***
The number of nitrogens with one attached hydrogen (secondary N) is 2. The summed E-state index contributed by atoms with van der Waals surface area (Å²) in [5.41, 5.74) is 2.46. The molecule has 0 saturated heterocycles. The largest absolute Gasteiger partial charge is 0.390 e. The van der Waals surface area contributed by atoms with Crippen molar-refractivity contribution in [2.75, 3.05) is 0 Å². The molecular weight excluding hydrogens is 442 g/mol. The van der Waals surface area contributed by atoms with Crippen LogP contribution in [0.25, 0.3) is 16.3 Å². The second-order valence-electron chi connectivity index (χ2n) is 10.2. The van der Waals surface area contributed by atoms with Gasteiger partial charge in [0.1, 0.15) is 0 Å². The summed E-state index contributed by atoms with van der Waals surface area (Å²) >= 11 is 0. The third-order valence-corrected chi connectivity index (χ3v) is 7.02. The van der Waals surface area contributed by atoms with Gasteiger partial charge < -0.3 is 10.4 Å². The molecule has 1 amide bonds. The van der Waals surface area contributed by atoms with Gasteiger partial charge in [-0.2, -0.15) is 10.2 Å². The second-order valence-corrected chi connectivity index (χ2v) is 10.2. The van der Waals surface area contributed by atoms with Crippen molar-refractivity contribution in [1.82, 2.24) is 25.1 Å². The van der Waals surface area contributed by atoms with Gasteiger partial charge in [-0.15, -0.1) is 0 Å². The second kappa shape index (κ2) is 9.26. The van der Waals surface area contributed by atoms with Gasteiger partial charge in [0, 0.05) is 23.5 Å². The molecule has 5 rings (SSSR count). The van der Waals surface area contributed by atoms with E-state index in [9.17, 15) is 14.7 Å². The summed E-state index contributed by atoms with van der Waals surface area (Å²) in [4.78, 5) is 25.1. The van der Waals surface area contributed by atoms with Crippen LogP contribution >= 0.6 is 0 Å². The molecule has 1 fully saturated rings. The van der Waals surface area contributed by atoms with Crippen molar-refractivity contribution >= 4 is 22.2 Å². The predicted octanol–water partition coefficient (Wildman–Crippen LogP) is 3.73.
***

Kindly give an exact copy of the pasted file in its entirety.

The number of nitrogens with one attached hydrogen (secondary N) is 2. The summed E-state index contributed by atoms with van der Waals surface area (Å²) in [5.41, 5.74) is 2.46. The molecule has 0 saturated heterocycles. The largest absolute Gasteiger partial charge is 0.390 e. The van der Waals surface area contributed by atoms with Crippen molar-refractivity contribution in [2.75, 3.05) is 0 Å². The molecular weight excluding hydrogens is 442 g/mol. The van der Waals surface area contributed by atoms with Crippen LogP contribution in [0.25, 0.3) is 16.3 Å². The second-order valence-electron chi connectivity index (χ2n) is 10.2. The van der Waals surface area contributed by atoms with Gasteiger partial charge in [0.1, 0.15) is 0 Å². The summed E-state index contributed by atoms with van der Waals surface area (Å²) >= 11 is 0. The third-order valence-corrected chi connectivity index (χ3v) is 7.02. The van der Waals surface area contributed by atoms with Gasteiger partial charge < -0.3 is 10.4 Å². The molecule has 1 amide bonds. The van der Waals surface area contributed by atoms with Gasteiger partial charge in [-0.2, -0.15) is 10.2 Å². The second-order valence-corrected chi connectivity index (χ2v) is 10.2. The van der Waals surface area contributed by atoms with Crippen molar-refractivity contribution in [1.82, 2.24) is 25.1 Å². The van der Waals surface area contributed by atoms with Gasteiger partial charge in [-0.15, -0.1) is 0 Å². The second kappa shape index (κ2) is 9.26. The van der Waals surface area contributed by atoms with Gasteiger partial charge in [0, 0.05) is 23.5 Å². The molecule has 5 rings (SSSR count). The van der Waals surface area contributed by atoms with E-state index in [9.17, 15) is 14.7 Å². The summed E-state index contributed by atoms with van der Waals surface area (Å²) in [4.78, 5) is 25.1. The van der Waals surface area contributed by atoms with Crippen LogP contribution >= 0.6 is 0 Å². The molecule has 1 fully saturated rings. The van der Waals surface area contributed by atoms with Crippen molar-refractivity contribution >= 4 is 22.2 Å². The predicted octanol–water partition coefficient (Wildman–Crippen LogP) is 3.73.